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Hawaij spiced sweet potato pierogi with sumac caramelized onions

Recipe by Zoe Primeaux
Makes around 18 pierogi

While these pierogi are not traditional in the classic sense, I like to think of them as a fun culinary fusion of the Jewish diaspora. Pierogi (or varenikes) are beloved Eastern European dumplings and Hawaij is Yemenite spice with a warmth that balances beautifully with sweet potatoes. While these lil babies are made with inexpensive pantry ingredients you may already have on hand, they’re admittedly a true labor of love with an emphasis on labor. This is for when you have plenty of time and wanna channel your inner Bubbie. They are absolutely worth the effort because nothing says “I love you” more than handmade pierogi!

**It should be noted that while all the ingredients listed are plant based, you can absolutely substitute ghee or melted butter in place of oil.

Ingredients

Filling
1 large sweet potato, peeled and roughly diced
1 ¼ teaspoons Hawaij seasoning
½ teaspoon kosher salt
½ teaspoon ground white pepper
1 clove grated garlic (optional)
¼ cup finely chopped parsley

Dough
1.5 cups all purpose flour
½ cup reserved sweet potato water, warm but not hot
2 tablespoons neutral oil
½ teaspoon kosher salt

Caramelized sumac onions
2 large yellow or sweet onions, thinly sliced
2 tablespoons oil
½ teaspoon sumac
Pinch of sugar (optional)

Directions:

Prepare sweet potato filling! Place peeled and diced sweet potato in a pot of lightly salted water and bring to a boil until soft, around 15-20 minutes. Carefully drain the sweet potatoes but reserve the starchy water! Set it aside to cool until it’s warm but not hot. If the water is too hot when you make the dough, it’ll become gummy and that’s not a vibe. Mash the sweet potato in the same pot and add Hawaij, oil, salt, pepper, grated garlic and parsley. Stir to combine and let cool completely.
Make that dough! There are a few different journeys you can take here: you could make it by hand for maximum bubbie realness or use an electric stand mixer or food processor. Regardless of the journey you choose, combine the flour, salt, oil and reserved sweet potato water all together until you have smooth and elastic dough. Wrap with plastic wrap or cover with a slightly damp towel and rest for an hour to relax the gluten.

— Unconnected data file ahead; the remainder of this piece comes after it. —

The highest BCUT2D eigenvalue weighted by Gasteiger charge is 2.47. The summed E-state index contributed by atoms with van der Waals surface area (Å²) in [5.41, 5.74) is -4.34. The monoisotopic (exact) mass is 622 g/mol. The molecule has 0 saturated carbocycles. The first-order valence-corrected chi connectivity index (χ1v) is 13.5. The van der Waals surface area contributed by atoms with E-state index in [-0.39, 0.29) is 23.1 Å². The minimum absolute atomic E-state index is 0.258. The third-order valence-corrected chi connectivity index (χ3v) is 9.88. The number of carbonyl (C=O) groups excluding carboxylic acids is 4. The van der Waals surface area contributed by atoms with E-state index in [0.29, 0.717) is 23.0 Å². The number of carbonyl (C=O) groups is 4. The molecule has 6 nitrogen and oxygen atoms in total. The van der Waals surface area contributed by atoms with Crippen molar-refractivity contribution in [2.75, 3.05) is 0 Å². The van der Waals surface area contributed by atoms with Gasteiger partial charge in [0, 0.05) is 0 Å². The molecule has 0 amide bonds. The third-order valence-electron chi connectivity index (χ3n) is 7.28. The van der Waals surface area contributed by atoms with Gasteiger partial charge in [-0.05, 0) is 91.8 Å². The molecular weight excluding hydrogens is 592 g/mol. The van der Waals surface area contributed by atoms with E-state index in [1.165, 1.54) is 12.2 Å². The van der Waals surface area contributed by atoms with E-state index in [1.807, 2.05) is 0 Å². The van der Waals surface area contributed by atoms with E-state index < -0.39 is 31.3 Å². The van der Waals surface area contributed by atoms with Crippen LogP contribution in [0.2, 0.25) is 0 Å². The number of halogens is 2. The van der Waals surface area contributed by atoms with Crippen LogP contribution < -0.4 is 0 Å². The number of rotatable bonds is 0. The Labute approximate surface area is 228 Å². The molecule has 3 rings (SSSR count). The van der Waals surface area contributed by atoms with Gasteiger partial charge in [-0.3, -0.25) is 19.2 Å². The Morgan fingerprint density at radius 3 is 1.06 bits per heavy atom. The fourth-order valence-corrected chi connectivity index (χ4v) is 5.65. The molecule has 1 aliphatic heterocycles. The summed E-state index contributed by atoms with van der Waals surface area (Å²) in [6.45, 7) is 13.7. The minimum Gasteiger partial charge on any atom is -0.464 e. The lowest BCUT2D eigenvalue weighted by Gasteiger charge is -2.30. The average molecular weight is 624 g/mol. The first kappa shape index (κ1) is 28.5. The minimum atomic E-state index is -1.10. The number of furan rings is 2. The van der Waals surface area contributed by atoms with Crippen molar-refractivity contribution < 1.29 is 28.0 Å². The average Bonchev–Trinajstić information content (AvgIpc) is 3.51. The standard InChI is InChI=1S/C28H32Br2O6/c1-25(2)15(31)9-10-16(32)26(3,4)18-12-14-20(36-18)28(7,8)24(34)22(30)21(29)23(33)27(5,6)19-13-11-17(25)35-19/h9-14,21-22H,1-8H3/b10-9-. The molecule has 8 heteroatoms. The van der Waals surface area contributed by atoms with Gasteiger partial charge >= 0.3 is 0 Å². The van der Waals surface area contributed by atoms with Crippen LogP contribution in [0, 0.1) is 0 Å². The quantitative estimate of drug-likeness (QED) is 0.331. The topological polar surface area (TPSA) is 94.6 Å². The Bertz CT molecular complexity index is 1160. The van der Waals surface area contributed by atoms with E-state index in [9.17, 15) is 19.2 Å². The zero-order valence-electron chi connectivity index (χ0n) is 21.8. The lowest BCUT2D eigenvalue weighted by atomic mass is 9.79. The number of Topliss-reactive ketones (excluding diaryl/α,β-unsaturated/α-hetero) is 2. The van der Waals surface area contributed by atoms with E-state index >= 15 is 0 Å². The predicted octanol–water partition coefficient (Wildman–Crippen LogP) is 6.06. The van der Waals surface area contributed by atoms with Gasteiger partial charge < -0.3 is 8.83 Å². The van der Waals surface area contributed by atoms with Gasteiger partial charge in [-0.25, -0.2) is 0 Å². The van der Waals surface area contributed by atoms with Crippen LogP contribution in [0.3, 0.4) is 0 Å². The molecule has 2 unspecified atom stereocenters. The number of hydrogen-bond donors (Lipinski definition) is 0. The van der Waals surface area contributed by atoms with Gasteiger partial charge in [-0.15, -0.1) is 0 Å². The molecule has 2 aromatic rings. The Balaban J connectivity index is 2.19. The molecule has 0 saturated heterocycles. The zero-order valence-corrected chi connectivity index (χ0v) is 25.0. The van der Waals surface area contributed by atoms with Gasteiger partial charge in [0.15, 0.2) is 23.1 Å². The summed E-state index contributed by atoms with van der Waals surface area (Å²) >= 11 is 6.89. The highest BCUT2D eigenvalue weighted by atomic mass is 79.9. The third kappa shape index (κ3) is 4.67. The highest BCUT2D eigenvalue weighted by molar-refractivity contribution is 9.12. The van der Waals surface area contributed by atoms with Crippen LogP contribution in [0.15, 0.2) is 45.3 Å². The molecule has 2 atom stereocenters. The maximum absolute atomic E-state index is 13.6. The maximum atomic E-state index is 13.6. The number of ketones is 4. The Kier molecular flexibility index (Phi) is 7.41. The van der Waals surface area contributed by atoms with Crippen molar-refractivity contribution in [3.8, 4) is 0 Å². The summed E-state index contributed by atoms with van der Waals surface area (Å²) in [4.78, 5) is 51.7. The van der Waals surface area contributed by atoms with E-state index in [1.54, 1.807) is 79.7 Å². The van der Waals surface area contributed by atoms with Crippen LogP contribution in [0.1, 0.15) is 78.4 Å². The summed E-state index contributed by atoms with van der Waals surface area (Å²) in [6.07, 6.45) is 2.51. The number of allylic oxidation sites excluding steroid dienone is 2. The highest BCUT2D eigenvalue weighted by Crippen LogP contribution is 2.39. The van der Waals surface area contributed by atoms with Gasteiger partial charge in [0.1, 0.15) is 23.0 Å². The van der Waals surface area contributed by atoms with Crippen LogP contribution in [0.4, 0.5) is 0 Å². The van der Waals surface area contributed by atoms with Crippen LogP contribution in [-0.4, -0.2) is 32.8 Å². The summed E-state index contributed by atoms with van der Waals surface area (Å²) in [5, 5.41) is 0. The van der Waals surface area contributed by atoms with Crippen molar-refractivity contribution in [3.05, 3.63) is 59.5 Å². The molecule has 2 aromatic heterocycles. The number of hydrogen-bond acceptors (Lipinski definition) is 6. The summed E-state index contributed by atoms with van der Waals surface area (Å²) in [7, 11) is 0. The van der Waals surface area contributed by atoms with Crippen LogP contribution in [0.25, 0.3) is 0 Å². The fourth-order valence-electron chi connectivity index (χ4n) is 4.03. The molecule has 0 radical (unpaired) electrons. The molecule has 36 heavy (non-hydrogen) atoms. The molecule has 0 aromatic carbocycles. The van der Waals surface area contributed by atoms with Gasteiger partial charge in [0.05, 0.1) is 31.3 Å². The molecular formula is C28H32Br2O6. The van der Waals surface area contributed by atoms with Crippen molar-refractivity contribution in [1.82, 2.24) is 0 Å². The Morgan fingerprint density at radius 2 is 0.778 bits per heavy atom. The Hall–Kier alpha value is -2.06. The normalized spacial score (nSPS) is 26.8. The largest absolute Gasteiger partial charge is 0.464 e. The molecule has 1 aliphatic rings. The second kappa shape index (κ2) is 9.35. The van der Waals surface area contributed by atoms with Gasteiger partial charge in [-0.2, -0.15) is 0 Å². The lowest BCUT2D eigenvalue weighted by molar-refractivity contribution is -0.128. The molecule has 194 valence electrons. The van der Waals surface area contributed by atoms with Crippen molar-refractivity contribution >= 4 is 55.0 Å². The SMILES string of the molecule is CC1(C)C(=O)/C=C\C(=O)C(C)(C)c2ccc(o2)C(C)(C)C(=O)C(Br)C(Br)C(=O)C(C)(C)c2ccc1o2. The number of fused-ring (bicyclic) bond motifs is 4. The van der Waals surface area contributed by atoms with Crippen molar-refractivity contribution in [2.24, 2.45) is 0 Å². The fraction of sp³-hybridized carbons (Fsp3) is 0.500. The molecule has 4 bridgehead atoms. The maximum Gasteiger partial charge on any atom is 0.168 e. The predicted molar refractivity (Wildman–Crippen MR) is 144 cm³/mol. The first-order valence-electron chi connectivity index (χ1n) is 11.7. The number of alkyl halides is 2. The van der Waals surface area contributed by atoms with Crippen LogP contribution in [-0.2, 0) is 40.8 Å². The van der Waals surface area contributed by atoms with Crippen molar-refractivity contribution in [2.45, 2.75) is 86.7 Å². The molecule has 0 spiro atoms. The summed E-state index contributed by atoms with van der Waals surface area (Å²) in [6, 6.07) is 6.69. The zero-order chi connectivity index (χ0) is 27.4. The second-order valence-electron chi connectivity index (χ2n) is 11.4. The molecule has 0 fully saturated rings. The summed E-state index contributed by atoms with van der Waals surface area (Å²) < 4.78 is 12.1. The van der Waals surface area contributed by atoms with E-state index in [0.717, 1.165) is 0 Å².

Caramelized onion time! While the dough is resting, prepare the carmelized onions. Coat a large sauté pan or skillet with oil on medium-low heat until you can see ripples in the oil. Add onions and spread evenly on the pan. Gently stir occasionally until onions are deep brown and the natural sugars are released, around forty-five minutes. You may need to reduce the heat or add an occasional splash of water or oil to prevent burning. After around thirty minutes, add the sumac and salt. Once onions are a deep shade of brown and your kitchen smells like allium heaven, remove from heat and set aside to cool.
Form the pierogi! Roll out dough to ⅛ inch thickness and cut out 2.5 inch diameter rounds using a mason jar or cookie cutter. Add a tablespoon of the sweet potato filling and a teaspoon of the carmelized onions to the center of each round. To seal the pierogi, wet your finger and trace the border of each round, then fold over and pinch the ends to seal. There are some more advanced sealing techniques out there but a fork gets the job done just fine. Toss the pierogi gently with flour. (At this point you can set some aside to freeze. To prevent your pierogi from clumping together, spread them evenly leaving an inch of space between each pierogi on a cooking sheet and place in the freezer. Once pierogi are frozen, transfer to a sealed bag and store for up to two months)
Cook the pierogi! Bring around two quarts of lightly salted water to a boil. Working in batches, add a few pierogi at a time and cook for five to six minutes until they float to the top. You can serve them boiled or go the extra mile and fry ‘em up in a pan with oil until crispy. Serve with the remaining caramelized sumac onions and sour cream/vegan sour cream on the side. Enjoy!





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